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Lodge near Busby Brings Together
Learning, Spirit and Renewable Energy 

Learning, spirit and renewable energy have merged on the Northern Cheyenne Reservation near Busby in south central Montana.

The Learning and Spirit Lodge, built by the Sisters of St. Francis and the Northern Cheyenne Reservation community, was blessed and opened on July 29, 2001.

"It’s is a dream come true for the associates, friends and Sisters of St. Francis on the Crow and Northern Cheyenne Reservations," said Sister Marya Grathwohl.

"The Northern Cheyenne and Crow women who shaped the vision of Learning and Spirit Lodge stated in our goals that the building should be 'good for Mother Earth'," Sister Marya said. She and other Lodge founders wanted to demonstrate appropriate technology that local families can incorporate into their homes. 

The Lodge gets its electricity from a
wind turbine and solar electricity panels. It also features an on-demand tankless water heater, passive solar design, cellulose insulation (R-19 in the walls and R-44 in the ceiling), efficient fluorescent lighting, a graywater system, kitchen composting, a greenhouse and water catchment system, a composting toilet, a deck made of recycled material and "loving care of two-leggeds."

"Through Learning and Spirit Lodge we commit ourselves to manifesting our participation with Mother Earth in the cycles of creation," said Sister Marya. "The wind and solar energy system enables us to fulfill these goals and live these values."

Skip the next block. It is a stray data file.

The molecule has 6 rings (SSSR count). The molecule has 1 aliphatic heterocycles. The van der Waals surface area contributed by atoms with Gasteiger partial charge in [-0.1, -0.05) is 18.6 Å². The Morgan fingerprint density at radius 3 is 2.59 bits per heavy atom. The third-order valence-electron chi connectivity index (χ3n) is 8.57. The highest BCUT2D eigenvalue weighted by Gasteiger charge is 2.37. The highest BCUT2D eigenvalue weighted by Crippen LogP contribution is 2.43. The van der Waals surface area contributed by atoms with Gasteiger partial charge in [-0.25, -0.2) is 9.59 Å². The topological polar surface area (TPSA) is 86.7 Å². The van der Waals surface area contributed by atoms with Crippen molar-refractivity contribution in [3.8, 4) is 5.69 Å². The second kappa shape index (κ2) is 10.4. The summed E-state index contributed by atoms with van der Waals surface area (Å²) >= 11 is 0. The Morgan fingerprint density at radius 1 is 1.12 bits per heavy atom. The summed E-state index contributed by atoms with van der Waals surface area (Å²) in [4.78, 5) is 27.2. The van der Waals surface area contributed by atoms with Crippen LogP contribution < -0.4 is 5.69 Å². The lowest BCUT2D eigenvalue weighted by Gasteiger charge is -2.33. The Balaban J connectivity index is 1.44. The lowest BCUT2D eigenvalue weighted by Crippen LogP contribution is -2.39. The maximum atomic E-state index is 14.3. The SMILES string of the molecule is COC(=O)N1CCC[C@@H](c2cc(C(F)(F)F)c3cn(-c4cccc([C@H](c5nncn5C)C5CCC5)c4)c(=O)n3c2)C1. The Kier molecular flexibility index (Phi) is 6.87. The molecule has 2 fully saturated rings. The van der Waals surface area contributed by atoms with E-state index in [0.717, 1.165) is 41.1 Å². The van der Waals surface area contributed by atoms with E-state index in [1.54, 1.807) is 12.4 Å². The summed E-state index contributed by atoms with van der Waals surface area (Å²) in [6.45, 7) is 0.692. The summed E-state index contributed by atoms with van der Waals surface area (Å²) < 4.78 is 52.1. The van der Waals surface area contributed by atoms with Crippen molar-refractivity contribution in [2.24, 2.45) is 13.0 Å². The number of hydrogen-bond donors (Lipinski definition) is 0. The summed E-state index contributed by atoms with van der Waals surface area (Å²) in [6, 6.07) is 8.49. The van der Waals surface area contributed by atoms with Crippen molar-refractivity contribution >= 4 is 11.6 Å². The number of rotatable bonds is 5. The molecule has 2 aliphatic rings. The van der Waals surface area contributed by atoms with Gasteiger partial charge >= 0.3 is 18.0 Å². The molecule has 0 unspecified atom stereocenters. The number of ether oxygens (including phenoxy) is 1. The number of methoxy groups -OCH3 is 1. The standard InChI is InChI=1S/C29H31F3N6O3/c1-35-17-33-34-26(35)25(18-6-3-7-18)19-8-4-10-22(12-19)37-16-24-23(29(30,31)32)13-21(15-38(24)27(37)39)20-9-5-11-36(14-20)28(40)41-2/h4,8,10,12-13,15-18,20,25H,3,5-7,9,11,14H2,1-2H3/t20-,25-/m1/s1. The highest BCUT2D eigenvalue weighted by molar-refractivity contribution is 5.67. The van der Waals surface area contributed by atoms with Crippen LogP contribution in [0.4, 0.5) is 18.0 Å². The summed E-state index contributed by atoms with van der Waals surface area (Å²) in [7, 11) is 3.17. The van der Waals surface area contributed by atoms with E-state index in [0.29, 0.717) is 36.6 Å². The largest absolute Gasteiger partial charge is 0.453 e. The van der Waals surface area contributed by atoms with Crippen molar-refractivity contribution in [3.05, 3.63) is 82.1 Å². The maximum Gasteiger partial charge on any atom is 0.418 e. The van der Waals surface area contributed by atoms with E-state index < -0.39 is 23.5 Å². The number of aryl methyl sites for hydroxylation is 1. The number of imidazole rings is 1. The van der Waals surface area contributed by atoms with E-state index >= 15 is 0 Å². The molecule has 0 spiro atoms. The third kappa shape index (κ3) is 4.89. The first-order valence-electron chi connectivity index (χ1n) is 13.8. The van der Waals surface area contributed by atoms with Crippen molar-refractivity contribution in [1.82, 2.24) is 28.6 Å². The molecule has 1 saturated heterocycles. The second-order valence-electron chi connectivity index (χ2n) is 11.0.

An Indiana farmer and businessman with an interest in renewable energy, donated the wind and solar systems. Sister Marya described their benefactor as "a longtime supporter of the ministries of our congregation and the Sisters of St. Francis." The order is based in Oldenburg, Ind.

For help on site, the Sisters turned to Dan O'Neil of
West Wind Energy, Inc., in Columbus, who designed and installed the systems in July and August 2001 with the help of Francis Limpy, a retired Northern Cheyenne supervisor of electricians. Limpy continues to be the on-site adviser for the system.

The system satisfies the electrical power needs of the large gathering room, offices, bedrooms, and two bathrooms. The furnace blower, kitchen, and laundry are on the Big Horn County Electric Cooperative grid.

The Lodge, overlooking the Rosebud Creek Valley, sits on a sand and clay hill created by an inland sea 90 millions years ago during the middle Cretaceous period.

It is surrounded by the pastures and hayfields of Northern Cheyenne ranchers. "Our buildings are protected from the north by the hill," said Sister Marya.We almost always have at least a breeze."

The Lodge uses a Southwest Windpower "Whisper H-40" rated at 900 watts peak. The four solar panels are Photowatt PW-1000's rated at 900 watts each. The inverter is a Trace SW 4824 (4800 continuous watts) at 24 volts DC. The solar controller is a trace C40.The wind turbine sits atop a 60-foot tower. A bank of batteries stores power from the two systems.

"We got the windmill, and solar panels, and batteries, and the unexpected bonus of music," said Sister Rachel in the Prayer Lodge Autumn 2001 newsletter. "It sounds like the wind blowing through the pine trees in our valley. Before, we huffed and puffed about the wind; the day the mill went operational, we had no wind and no sunshine – a true rarity – so we huffed and puffed towards it."

Photos courtesy 
Sister Marya Grathwohl.


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